When Matthew Spear, a young curator at the Metropolitan Museum of Art, meets the lovely Ana Kessler, an art dealer who has inherited an impressive group of pieces, he discovers a prize: the collection includes the Holy Mother of Katarini—a sacred icon long thought destroyed. But while Matthew recognizes the Icon’s value as a work of art, he also discovers that it may carry a far greater significance.
Soon Matthew discovers that he has a strange and more personal connection to the Icon—one that thrusts him into a Byzantine web of death and deception. All involved believe the Icon to be a source of fantastic and inexplicable power, and all were somehow connected to the events that transpired during World War II. As he experiences the peculiar resonance of Icon, Matthew begins to see that the only way out of his entanglement is to discover what really happened in the past. Before he walks into the harrowing situation that will decide who lives and who dies, Matthew will be forced to re-examine virtually every aspect of his life—the loyalties within his family, his feelings for Ana, and even the question of his own faith.
In a stunning debut that spans more than half a century and two continents, The Icon asks us to reach into the very heart of all our questions about faith, power, and love.
|Hanover Square Press
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New York City
The blue sky that had oppressed him for days was gone, replaced by a solid wedge of leaden gray and the sound of rain in the courtyard. He could still make out the towering brown mass that formed the rear of an old hotel, but the wet leaves and branches of the giant plane tree were now beyond his failing sight. The nurse constantly assured him that the tree was still there, and he would accept her word. It had, after all, been there forty years and more, long before he'd moved into these haunted chambers. It would be there after he was gone. This was reassuring.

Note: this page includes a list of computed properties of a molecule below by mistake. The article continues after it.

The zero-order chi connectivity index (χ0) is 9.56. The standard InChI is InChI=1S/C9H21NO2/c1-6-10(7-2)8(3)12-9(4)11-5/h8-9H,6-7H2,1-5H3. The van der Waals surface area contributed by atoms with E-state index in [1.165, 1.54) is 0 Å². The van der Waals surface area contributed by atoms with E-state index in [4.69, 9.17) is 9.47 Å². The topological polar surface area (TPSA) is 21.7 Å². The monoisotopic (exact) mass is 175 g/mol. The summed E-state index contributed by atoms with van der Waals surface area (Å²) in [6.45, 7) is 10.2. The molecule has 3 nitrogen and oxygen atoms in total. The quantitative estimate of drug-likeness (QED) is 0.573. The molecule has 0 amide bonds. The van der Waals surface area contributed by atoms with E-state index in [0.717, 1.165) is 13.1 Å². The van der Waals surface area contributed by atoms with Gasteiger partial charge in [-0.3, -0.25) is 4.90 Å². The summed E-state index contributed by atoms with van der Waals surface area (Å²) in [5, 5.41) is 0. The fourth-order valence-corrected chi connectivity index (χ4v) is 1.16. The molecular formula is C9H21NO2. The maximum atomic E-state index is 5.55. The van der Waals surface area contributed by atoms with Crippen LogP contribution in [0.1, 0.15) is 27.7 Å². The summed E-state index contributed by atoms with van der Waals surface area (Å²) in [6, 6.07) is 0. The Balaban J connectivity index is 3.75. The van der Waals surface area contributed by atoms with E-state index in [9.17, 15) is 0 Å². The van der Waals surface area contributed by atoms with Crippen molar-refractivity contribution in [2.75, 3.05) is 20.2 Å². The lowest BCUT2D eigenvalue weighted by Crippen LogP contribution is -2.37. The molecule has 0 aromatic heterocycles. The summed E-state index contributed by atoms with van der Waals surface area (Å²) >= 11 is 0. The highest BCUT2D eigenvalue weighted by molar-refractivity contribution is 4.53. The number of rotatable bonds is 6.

He had become grateful for the ordinary things that could be maintained in this thoughtless city. It was no longer necessary for these things to last indefinitely. A few more years would do, perhaps less. Better not to think too much about that, his granddaughter kept telling him. Absurd. It was all that he could think about; it was the only thing that made sense to think about. His wife and son were already gone before him. He spoke to no one but the nurse and the girl, when she made time for him, when she wasn't in London, or California, spending his money. He could picture her now, perusing the walls of some slick Santa Monica gallery, striding about in the track-lit backroom, making hasty decisions she could repent at leisure. A Hockney or Thiebaud being wrapped for packing, or else some new, even less talented artist she had just discovered. Abominable. Why had she inherited his interest but not his taste? Where did she put all the pieces she bought? She must have filled the walls of all her flats by now. It couldn't be that she was hanging them on the walls around him, taunting his advancing blindness? No, he didn' think she hated him that much, but he would ask the nurse just the same. Of course, he wouldn't know if she was telling him the truth. After all, she was stealing his books. That was all right; she could have them.